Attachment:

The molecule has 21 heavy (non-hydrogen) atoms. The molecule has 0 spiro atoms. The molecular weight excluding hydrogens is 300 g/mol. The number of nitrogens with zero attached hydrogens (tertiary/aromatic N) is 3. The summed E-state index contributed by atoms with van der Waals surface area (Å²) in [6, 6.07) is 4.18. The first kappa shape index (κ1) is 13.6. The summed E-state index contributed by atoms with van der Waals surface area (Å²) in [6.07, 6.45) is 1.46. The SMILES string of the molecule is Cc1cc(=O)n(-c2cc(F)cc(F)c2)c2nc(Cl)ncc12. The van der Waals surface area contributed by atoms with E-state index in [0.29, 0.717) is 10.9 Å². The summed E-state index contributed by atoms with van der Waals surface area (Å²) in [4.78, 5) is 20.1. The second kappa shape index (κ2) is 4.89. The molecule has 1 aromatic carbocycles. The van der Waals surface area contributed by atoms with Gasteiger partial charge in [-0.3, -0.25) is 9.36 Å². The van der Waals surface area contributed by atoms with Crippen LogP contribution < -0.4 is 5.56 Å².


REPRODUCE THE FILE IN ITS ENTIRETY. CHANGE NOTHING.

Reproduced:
The molecule has 21 heavy (non-hydrogen) atoms. The molecule has 0 spiro atoms. The molecular weight excluding hydrogens is 300 g/mol. The number of nitrogens with zero attached hydrogens (tertiary/aromatic N) is 3. The summed E-state index contributed by atoms with van der Waals surface area (Å²) in [6, 6.07) is 4.18. The first kappa shape index (κ1) is 13.6. The summed E-state index contributed by atoms with van der Waals surface area (Å²) in [6.07, 6.45) is 1.46. The SMILES string of the molecule is Cc1cc(=O)n(-c2cc(F)cc(F)c2)c2nc(Cl)ncc12. The van der Waals surface area contributed by atoms with E-state index in [0.29, 0.717) is 10.9 Å². The summed E-state index contributed by atoms with van der Waals surface area (Å²) in [4.78, 5) is 20.1. The second kappa shape index (κ2) is 4.89. The molecule has 1 aromatic carbocycles. The van der Waals surface area contributed by atoms with Gasteiger partial charge in [-0.3, -0.25) is 9.36 Å². The van der Waals surface area contributed by atoms with Crippen LogP contribution < -0.4 is 5.56 Å².